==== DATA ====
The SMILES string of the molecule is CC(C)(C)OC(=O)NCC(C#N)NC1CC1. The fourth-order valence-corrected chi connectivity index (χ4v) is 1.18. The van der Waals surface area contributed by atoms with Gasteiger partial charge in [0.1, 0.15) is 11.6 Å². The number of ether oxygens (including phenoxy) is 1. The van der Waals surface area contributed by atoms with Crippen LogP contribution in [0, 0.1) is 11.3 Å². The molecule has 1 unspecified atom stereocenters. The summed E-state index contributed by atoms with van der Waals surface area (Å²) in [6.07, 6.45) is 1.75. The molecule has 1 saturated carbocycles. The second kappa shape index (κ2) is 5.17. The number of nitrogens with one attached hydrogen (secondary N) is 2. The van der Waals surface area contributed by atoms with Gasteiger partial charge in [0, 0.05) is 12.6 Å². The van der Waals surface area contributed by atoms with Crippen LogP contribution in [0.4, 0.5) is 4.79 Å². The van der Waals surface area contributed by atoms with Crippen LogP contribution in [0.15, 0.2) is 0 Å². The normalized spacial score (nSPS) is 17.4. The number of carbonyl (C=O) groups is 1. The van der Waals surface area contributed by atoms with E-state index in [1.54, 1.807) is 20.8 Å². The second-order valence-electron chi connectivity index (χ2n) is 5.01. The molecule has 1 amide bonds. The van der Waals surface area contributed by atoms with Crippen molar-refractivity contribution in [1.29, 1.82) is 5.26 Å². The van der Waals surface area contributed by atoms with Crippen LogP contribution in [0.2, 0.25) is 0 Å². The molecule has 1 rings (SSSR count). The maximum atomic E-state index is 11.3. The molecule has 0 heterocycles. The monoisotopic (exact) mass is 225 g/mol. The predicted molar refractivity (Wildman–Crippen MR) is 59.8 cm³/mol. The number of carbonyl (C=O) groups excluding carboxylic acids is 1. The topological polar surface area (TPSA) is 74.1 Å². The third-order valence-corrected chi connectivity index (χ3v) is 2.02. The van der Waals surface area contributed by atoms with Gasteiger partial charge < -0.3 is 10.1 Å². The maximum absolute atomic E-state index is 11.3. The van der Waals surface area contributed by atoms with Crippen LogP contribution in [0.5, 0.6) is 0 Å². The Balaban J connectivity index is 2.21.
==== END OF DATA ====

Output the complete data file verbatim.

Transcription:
The SMILES string of the molecule is CC(C)(C)OC(=O)NCC(C#N)NC1CC1. The fourth-order valence-corrected chi connectivity index (χ4v) is 1.18. The van der Waals surface area contributed by atoms with Gasteiger partial charge in [0.1, 0.15) is 11.6 Å². The number of ether oxygens (including phenoxy) is 1. The van der Waals surface area contributed by atoms with Crippen LogP contribution in [0, 0.1) is 11.3 Å². The molecule has 1 unspecified atom stereocenters. The summed E-state index contributed by atoms with van der Waals surface area (Å²) in [6.07, 6.45) is 1.75. The molecule has 1 saturated carbocycles. The second kappa shape index (κ2) is 5.17. The number of nitrogens with one attached hydrogen (secondary N) is 2. The van der Waals surface area contributed by atoms with Gasteiger partial charge in [0, 0.05) is 12.6 Å². The van der Waals surface area contributed by atoms with Crippen LogP contribution in [0.4, 0.5) is 4.79 Å². The van der Waals surface area contributed by atoms with Crippen LogP contribution in [0.15, 0.2) is 0 Å². The normalized spacial score (nSPS) is 17.4. The number of carbonyl (C=O) groups is 1. The van der Waals surface area contributed by atoms with E-state index in [1.54, 1.807) is 20.8 Å². The second-order valence-electron chi connectivity index (χ2n) is 5.01. The molecule has 1 amide bonds. The van der Waals surface area contributed by atoms with Crippen molar-refractivity contribution in [1.29, 1.82) is 5.26 Å². The van der Waals surface area contributed by atoms with Crippen LogP contribution in [0.2, 0.25) is 0 Å². The molecule has 1 rings (SSSR count). The maximum atomic E-state index is 11.3. The molecule has 0 heterocycles. The monoisotopic (exact) mass is 225 g/mol. The predicted molar refractivity (Wildman–Crippen MR) is 59.8 cm³/mol. The number of carbonyl (C=O) groups excluding carboxylic acids is 1. The topological polar surface area (TPSA) is 74.1 Å². The third-order valence-corrected chi connectivity index (χ3v) is 2.02. The van der Waals surface area contributed by atoms with Gasteiger partial charge < -0.3 is 10.1 Å². The maximum absolute atomic E-state index is 11.3. The van der Waals surface area contributed by atoms with Crippen LogP contribution in [0.5, 0.6) is 0 Å². The Balaban J connectivity index is 2.21.